- LJ Erwin
- Google employee LJ Erwin has released a parody of Lil Nas X‘s “Old Town Road” that’s all about life as a founder in Silicon Valley.
- The song, called “Sand Hill Road,” features shoutouts to common tropes in the Silicon Valley scene, such as drinking Soylent, wearing Allbirds sneakers, and dropping out of college.
- Erwin tells Business Insider he’s inspired by what Lil Nas X represents for diversity and inclusion in the music industry, and how that can translate to the world of Silicon Valley.
- Visit Business Insider’s homepage for more stories.
Lil Nas X’s “Old Town Road,” the unofficial anthem for Gen Z teens everywhere, has made its way into the depths of Silicon Valley.
A new remix of the viral Lil Nas X song dropped Tuesday, but it’s not from the country-hip-hip crossover singer himself. It’s a product of an employee at Google named LJ Erwin, and the lyrics about riding a horse through town are replaced quips about trying to raise money as a founder in Silicon Valley.
The song is called “Sand Hill Road,” in reference to the legendary road running through Silicon Valley home to some of the most prominent venture capital firms investing in tech companies.
The lyrics call out many of the cult brands and hot trends that have became tightly associated with the identity of being a part of Silicon Valley: sporting Apple Watches “matted black” and Allbirds sneakers “black to match”; drinking Soylent and following keto diets; dropping out of college and raising money for your tech startup until you can’t no mo’.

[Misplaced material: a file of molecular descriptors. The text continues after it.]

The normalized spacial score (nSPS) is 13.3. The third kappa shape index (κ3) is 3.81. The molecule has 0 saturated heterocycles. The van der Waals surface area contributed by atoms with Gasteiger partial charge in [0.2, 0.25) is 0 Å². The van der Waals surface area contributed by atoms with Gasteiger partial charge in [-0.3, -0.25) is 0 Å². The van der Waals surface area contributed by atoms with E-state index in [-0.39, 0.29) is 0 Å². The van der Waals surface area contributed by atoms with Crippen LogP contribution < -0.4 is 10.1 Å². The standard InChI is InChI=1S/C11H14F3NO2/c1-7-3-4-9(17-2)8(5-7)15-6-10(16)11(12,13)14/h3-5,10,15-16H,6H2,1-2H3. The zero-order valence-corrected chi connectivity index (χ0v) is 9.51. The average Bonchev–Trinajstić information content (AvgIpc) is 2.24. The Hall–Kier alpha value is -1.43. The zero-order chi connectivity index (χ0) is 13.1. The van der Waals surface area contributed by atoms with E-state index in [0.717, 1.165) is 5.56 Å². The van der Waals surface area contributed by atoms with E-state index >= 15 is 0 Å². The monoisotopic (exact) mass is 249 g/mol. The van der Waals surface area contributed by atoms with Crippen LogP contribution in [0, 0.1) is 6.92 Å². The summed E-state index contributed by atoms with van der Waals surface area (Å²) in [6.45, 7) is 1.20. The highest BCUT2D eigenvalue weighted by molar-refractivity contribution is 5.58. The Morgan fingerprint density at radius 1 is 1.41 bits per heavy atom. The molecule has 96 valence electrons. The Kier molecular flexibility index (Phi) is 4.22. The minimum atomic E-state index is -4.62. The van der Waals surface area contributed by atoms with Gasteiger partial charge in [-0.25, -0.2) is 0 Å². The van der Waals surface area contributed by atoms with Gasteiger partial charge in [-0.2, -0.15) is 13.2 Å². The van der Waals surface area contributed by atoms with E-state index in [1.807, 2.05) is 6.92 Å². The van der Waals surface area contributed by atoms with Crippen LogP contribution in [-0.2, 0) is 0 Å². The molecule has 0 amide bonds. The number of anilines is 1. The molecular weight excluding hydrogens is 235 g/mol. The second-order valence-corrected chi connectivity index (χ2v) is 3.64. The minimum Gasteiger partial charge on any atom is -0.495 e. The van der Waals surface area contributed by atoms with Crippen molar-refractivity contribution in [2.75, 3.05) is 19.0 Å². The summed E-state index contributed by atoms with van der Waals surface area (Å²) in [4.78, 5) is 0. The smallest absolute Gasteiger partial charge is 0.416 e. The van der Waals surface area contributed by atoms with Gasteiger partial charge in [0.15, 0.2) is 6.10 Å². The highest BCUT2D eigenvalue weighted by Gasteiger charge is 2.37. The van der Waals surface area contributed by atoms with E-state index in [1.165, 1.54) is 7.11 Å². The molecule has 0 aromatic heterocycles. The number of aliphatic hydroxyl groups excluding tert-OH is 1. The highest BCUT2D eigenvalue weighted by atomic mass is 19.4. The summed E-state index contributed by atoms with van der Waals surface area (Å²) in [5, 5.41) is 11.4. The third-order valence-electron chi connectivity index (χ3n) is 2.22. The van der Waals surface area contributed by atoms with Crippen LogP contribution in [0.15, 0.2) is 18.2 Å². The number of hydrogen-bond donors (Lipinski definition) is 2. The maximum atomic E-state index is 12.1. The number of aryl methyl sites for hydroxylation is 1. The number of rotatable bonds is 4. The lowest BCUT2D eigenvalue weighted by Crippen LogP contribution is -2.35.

Erwin, who works as a program lead for Google Cloud for Startups, told Business Insider that “Sand Hill Road” started simply as an idea from a friend for a song parodying Silicon Valley. But inspiration struck after he saw a teen riding around on a Bird electric scooter while blasting “Old Town Road,” and he thought about bringing the two worlds together.
With little more than YouTube tutorial videos and Garage Band, Erwin created “Sand Hill Road.” Erwin said the song is written from the perspective of Silicon Valley founders, who are in debt to VCs for just a fraction of their investment capital. In one of the oft-repeated lines of his song – “can’t no VC tell me nothin'” – Erwin urges founders to not give in to investor demands, and stick to their beliefs and their ideas.
Erwin said he draws inspiration from how Lil Nas X represents diversity and inclusion in the music indsuty, and hopes that some of the buzz from his parody song can do the same for Silicon Valley.
“The new artist path closely parallels that of an early stage founder, who is also on a mission to transform their vision into reality, despite the odds,” Erwin wrote in a blog post for Product Hunt. “Although this project started as a writing challenge, I hope the song becomes a rally anthem for founders.”